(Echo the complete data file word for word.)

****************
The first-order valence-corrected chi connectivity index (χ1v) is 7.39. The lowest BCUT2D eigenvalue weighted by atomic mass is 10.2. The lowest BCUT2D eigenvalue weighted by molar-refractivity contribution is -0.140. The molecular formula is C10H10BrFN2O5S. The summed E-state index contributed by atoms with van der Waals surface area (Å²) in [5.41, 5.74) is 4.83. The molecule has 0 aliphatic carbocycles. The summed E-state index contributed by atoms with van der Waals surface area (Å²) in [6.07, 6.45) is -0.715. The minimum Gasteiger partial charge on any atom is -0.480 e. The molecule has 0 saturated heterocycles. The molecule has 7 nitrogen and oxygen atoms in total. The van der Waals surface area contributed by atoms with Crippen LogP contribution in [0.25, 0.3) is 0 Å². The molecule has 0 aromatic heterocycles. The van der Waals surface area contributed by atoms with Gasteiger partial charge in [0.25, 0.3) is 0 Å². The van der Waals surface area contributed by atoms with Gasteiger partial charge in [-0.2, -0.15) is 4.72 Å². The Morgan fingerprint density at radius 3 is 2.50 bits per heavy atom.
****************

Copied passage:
The first-order valence-corrected chi connectivity index (χ1v) is 7.39. The lowest BCUT2D eigenvalue weighted by atomic mass is 10.2. The lowest BCUT2D eigenvalue weighted by molar-refractivity contribution is -0.140. The molecular formula is C10H10BrFN2O5S. The summed E-state index contributed by atoms with van der Waals surface area (Å²) in [5.41, 5.74) is 4.83. The molecule has 0 aliphatic carbocycles. The summed E-state index contributed by atoms with van der Waals surface area (Å²) in [6.07, 6.45) is -0.715. The minimum Gasteiger partial charge on any atom is -0.480 e. The molecule has 0 saturated heterocycles. The molecule has 7 nitrogen and oxygen atoms in total. The van der Waals surface area contributed by atoms with Crippen LogP contribution in [0.25, 0.3) is 0 Å². The molecule has 0 aromatic heterocycles. The van der Waals surface area contributed by atoms with Gasteiger partial charge in [0.25, 0.3) is 0 Å². The van der Waals surface area contributed by atoms with Gasteiger partial charge in [-0.2, -0.15) is 4.72 Å². The Morgan fingerprint density at radius 3 is 2.50 bits per heavy atom.